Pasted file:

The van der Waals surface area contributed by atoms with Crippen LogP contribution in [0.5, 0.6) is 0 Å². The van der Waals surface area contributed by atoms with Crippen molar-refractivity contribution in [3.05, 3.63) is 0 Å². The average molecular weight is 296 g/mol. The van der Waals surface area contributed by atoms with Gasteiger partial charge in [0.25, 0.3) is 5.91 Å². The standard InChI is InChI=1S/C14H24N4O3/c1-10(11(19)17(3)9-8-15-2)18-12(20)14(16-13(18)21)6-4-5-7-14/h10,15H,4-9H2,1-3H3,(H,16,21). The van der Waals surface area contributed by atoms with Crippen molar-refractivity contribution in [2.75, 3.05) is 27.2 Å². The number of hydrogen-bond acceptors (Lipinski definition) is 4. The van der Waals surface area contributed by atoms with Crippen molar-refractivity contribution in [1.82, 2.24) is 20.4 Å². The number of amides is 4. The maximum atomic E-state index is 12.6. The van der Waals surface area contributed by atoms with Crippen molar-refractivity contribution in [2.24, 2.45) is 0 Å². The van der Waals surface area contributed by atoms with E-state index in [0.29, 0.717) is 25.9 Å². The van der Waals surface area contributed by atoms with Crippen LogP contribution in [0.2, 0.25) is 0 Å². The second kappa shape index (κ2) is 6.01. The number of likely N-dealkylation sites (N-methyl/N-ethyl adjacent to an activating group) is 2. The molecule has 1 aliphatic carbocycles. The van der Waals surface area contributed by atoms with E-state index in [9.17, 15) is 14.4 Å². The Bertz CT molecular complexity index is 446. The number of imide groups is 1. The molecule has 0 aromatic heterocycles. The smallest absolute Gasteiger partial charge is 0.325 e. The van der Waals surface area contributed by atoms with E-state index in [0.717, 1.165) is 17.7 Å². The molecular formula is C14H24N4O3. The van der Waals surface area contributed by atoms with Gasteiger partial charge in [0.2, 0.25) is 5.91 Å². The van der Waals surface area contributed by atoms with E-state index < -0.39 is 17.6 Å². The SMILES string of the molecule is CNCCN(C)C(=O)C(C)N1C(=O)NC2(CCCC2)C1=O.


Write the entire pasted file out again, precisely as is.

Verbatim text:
The van der Waals surface area contributed by atoms with Crippen LogP contribution in [0.5, 0.6) is 0 Å². The van der Waals surface area contributed by atoms with Crippen molar-refractivity contribution in [3.05, 3.63) is 0 Å². The average molecular weight is 296 g/mol. The van der Waals surface area contributed by atoms with Gasteiger partial charge in [0.25, 0.3) is 5.91 Å². The standard InChI is InChI=1S/C14H24N4O3/c1-10(11(19)17(3)9-8-15-2)18-12(20)14(16-13(18)21)6-4-5-7-14/h10,15H,4-9H2,1-3H3,(H,16,21). The van der Waals surface area contributed by atoms with Crippen molar-refractivity contribution in [2.75, 3.05) is 27.2 Å². The number of hydrogen-bond acceptors (Lipinski definition) is 4. The van der Waals surface area contributed by atoms with Crippen molar-refractivity contribution in [1.82, 2.24) is 20.4 Å². The number of amides is 4. The maximum atomic E-state index is 12.6. The van der Waals surface area contributed by atoms with Crippen molar-refractivity contribution in [2.24, 2.45) is 0 Å². The van der Waals surface area contributed by atoms with E-state index in [0.29, 0.717) is 25.9 Å². The van der Waals surface area contributed by atoms with Crippen LogP contribution in [0.2, 0.25) is 0 Å². The second kappa shape index (κ2) is 6.01. The number of likely N-dealkylation sites (N-methyl/N-ethyl adjacent to an activating group) is 2. The molecule has 1 aliphatic carbocycles. The van der Waals surface area contributed by atoms with E-state index in [9.17, 15) is 14.4 Å². The Bertz CT molecular complexity index is 446. The number of imide groups is 1. The molecule has 0 aromatic heterocycles. The smallest absolute Gasteiger partial charge is 0.325 e. The van der Waals surface area contributed by atoms with E-state index in [0.717, 1.165) is 17.7 Å². The molecular formula is C14H24N4O3. The van der Waals surface area contributed by atoms with Gasteiger partial charge in [0.2, 0.25) is 5.91 Å². The van der Waals surface area contributed by atoms with E-state index < -0.39 is 17.6 Å². The SMILES string of the molecule is CNCCN(C)C(=O)C(C)N1C(=O)NC2(CCCC2)C1=O.